My opinion is overclocking your ram is not worth it, especially if you're not overclocking anything else. Just get any cheap DDR4 around 2666MHz. Getting more than 16GB would mean MUCH more though. I peaked at 18GB used memory yesterday using just Chrome and one game.
95C is usually the limit before damage, but many cards have a safety line around 82C, after which the card starts to temporarily slow down to generate less heat (it's called thermal throttling).
Your overclocking software (like Afterburner) should have a temp limit slider so you can choose the maximum temperature before throttling.
Your 70C under stress is good.
All SSD drives are very very reliable, BUT any and all drives should always have backup.
I have used many SSDs from Intel, Samsung and Kingston during the last 9 years and none of them have yet broken. I've heard the new Samsung 970 Pro SSDs are (theoretically) the best, but it should be noted that they are M.2 instead of SATA.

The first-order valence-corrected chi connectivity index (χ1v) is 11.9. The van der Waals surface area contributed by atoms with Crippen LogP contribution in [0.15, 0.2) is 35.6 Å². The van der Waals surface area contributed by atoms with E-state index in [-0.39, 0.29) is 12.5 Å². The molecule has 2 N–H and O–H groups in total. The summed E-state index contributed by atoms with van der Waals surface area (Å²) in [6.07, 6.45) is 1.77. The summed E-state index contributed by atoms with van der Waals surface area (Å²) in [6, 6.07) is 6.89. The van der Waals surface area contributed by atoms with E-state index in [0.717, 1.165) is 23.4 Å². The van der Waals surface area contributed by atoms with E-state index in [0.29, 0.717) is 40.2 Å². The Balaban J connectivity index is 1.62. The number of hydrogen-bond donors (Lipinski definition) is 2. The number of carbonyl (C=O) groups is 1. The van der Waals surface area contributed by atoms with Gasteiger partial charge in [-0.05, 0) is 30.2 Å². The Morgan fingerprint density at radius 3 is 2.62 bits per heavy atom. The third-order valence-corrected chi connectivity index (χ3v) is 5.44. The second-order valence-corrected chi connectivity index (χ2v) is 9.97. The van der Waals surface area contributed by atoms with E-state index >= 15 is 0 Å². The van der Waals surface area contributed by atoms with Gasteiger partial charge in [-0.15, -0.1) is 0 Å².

While x4 is faster than x2, it's nothing you are likely to notice. I had my 960 pro in x2 by accident and I didn't notice a thing. Even the calculated speed difference was rather small.
Modern SSDs have ridiculously good lifetimes. For example Samsung 850 Pro theoretically dies after 9100 terabytes of writing.
Most of my SSDs are being used around 5 TB per year, meaning they would (theoretically) last almost 2000 years if only considering that one criteria. During last 9 years I haven't broken a single SSD and even the first one (Intel X-25) is still being used daily in an old PC.
That being said, any and all drives should always be backed up, because anything can happen. I once had an industrial grade HDD with very long warranty, but it broke down after 6 months.
Most likely that memory works with both of those motherboards, BUT I don't see it listed in the QVL (qualified vendors list), meaning it's not 100% guaranteed. QVL is not a full compatibility list though, it's only the list of components that has been tested to work.
If this works, I would still recommend against it for many reasons. I assume all sticks are the same type (DDR3 or DDR4 for example), since different types cannot fit in the same slots.